So maybe you do some incredible stuff on the moves. Maybe you’re laying floor runners down. Maybe you’re putting the door jams up. Maybe you’re protecting the stairways. Is that in your marketing material? Is that in your sales script? I don’t believe in undersell and over deliver, I believe in oversell and over deliver. Who was skeptical about coming here? That thought this is probably bullshit, let me go check it out. Be honest. I won’t get offended. I’m selling hard and I’m delivering hard. Period! You guys got to do the same. Don’t downplay the sales piece and then say, we’ll just surprise them on the other end, because that’s less customers.
Customer journey. Walk yourself through their journey. What happens when they book their move? Are they informed about the next steps? What happens next? Are your movers making a good impression? And then pick some customers to call personally to see how their experience was start to finish. You might be doing surveys, you might have your CRM sending out information. Call some customers once in a while and hear from them. Ask them some more questions. What did you like? What did you not like?
When these events are over, I’m always talking to my private clients that are in the room, and I’m like, what was good about it? What was bad about it? I do your whole customer journey. I do that whole walk-through, everything from registration to when you signed up to the emails. And if it’s not perfect, then we’re trying to make it better every time. So you’ve got to walk through the customer’s journey and see what they’re experiencing.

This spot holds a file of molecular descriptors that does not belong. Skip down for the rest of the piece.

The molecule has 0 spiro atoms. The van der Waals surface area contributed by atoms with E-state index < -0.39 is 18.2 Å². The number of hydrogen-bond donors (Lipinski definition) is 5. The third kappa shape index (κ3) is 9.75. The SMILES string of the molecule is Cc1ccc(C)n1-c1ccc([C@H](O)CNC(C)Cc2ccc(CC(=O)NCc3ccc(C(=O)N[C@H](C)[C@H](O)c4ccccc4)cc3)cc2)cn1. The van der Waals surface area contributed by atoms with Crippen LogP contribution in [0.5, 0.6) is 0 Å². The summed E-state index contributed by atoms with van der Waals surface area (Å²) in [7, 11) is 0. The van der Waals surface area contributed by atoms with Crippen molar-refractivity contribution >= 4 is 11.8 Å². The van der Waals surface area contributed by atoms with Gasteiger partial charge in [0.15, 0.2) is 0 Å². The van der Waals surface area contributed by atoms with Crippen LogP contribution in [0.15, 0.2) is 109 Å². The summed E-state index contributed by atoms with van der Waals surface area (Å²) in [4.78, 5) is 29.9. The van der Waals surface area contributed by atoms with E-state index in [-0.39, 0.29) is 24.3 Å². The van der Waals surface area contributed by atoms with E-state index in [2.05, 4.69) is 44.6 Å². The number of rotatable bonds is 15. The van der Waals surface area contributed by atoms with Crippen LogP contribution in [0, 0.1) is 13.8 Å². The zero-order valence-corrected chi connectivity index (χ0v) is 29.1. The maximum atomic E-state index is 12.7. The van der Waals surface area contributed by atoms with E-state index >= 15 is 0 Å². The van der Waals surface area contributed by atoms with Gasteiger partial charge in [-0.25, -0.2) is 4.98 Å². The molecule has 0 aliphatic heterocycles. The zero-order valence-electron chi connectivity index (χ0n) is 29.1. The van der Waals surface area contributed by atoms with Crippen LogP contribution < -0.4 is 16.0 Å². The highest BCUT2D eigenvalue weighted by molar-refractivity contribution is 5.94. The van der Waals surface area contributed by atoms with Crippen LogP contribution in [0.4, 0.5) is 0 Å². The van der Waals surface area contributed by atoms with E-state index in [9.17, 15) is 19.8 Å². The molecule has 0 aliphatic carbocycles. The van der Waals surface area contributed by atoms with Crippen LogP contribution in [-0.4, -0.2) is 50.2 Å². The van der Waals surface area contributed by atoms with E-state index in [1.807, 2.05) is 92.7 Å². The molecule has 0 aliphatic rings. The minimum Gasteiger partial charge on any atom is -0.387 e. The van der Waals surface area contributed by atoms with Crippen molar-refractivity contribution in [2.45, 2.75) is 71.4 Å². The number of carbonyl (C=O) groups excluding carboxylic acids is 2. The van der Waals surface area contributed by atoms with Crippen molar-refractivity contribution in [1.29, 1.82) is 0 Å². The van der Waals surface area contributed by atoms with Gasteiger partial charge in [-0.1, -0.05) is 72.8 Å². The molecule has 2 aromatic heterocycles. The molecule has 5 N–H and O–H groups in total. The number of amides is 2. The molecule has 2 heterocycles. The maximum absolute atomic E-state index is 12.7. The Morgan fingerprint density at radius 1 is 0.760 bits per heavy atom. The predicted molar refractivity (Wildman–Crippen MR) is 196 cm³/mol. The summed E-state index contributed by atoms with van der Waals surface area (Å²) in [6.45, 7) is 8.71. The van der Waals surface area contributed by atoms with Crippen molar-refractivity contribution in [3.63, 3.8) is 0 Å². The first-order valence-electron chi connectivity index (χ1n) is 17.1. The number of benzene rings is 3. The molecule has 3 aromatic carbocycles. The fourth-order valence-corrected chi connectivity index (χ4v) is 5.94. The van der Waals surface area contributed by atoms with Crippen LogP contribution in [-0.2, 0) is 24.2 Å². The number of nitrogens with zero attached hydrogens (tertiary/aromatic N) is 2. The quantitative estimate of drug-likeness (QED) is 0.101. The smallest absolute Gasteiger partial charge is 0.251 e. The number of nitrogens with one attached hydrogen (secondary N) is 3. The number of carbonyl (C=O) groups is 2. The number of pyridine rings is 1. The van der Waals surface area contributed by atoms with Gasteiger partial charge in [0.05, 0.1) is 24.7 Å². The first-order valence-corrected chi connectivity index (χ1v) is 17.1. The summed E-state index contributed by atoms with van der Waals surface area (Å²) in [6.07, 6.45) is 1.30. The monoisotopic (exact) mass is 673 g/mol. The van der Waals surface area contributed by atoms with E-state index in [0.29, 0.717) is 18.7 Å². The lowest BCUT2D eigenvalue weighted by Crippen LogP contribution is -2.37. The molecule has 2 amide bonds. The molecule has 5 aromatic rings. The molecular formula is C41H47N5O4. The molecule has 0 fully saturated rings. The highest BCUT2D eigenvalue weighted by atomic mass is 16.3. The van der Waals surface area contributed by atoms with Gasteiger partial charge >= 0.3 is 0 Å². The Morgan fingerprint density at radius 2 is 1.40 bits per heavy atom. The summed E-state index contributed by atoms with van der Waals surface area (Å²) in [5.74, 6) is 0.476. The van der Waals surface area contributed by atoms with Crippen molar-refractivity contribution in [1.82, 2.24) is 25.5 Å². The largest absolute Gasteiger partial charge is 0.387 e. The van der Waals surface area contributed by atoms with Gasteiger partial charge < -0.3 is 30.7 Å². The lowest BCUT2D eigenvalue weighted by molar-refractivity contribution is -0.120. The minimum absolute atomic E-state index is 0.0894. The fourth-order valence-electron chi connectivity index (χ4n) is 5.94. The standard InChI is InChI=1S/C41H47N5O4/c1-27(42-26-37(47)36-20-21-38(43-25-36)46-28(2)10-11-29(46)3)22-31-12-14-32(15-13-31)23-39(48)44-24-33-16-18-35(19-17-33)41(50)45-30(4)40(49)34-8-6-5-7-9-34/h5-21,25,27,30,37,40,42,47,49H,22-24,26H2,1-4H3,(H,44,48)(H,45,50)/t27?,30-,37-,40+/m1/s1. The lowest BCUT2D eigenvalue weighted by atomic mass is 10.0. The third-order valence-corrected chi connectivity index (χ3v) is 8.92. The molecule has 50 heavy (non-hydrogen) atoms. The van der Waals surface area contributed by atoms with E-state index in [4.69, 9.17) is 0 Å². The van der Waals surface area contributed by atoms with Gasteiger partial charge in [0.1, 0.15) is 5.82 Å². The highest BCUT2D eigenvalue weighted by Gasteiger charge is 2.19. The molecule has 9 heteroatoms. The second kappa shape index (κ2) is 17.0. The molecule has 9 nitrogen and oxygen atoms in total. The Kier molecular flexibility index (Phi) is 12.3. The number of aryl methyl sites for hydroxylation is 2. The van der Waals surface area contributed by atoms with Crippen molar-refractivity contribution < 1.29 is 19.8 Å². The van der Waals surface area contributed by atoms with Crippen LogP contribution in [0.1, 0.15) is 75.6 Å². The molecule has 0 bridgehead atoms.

Internal communication. Most information is given to the moving consultant, you know that. Customer does not care about your departments. You ever have an issue with a company, and they’re like, oh no, well, that’s operations, you need to talk to them. Or that was sales, you need to talk to them. Don’t let that be your company. When the customer sees your company, all they see is the logo. All they see is the logo. All they see is your company. They’re dealing with one entity. They don’t want to hear that, oh well, I know you told the salesperson but we didn’t know about that on the operations end. They don’t care about your departments. It’s all one.
Make sure you got detailed notes in your software. Of course, I think you guys should definitely check out SmartMoving. But any software you’re using, use it and put the notes in there. I don’t care if it’s the most old school system, there’s a little note field in everything that’s out there. Put the notes in it so that everyone knows what’s going on and what the customer gave to the salesperson.
And then set your dispatcher up for success. Give them the tools they need. We talked about, who walked away with some good stuff for dispatch earlier? Some good ideas? Okay. All right, good. Set them up for success. They’re the quarterback of the day-to-day operation. And send movers out with a move detail sheet. So move detail sheets, basically all the notes, all the specifics on what’s going on with that job. If you don’t have a CRM, if you are operating off of paper, stick a Post-it note on the contract with the unique something. If that’s your move detail sheet, then that’s your move detail sheet. But you’ve got to send them out with information so that they know what is unique about this specific job.
And then you got to get employee buy-in. You’ve got to get your employees to buy in. They should know your number one goal is raving fans. That’s it. You don’t want satisfied customers. You want fans. You want raving fans. They’re quick to go give you the five star review. Maybe even in two places. They hear about anyone that’s moving, they’re like, you’ve got to use my guys. Those are the customers you want to create.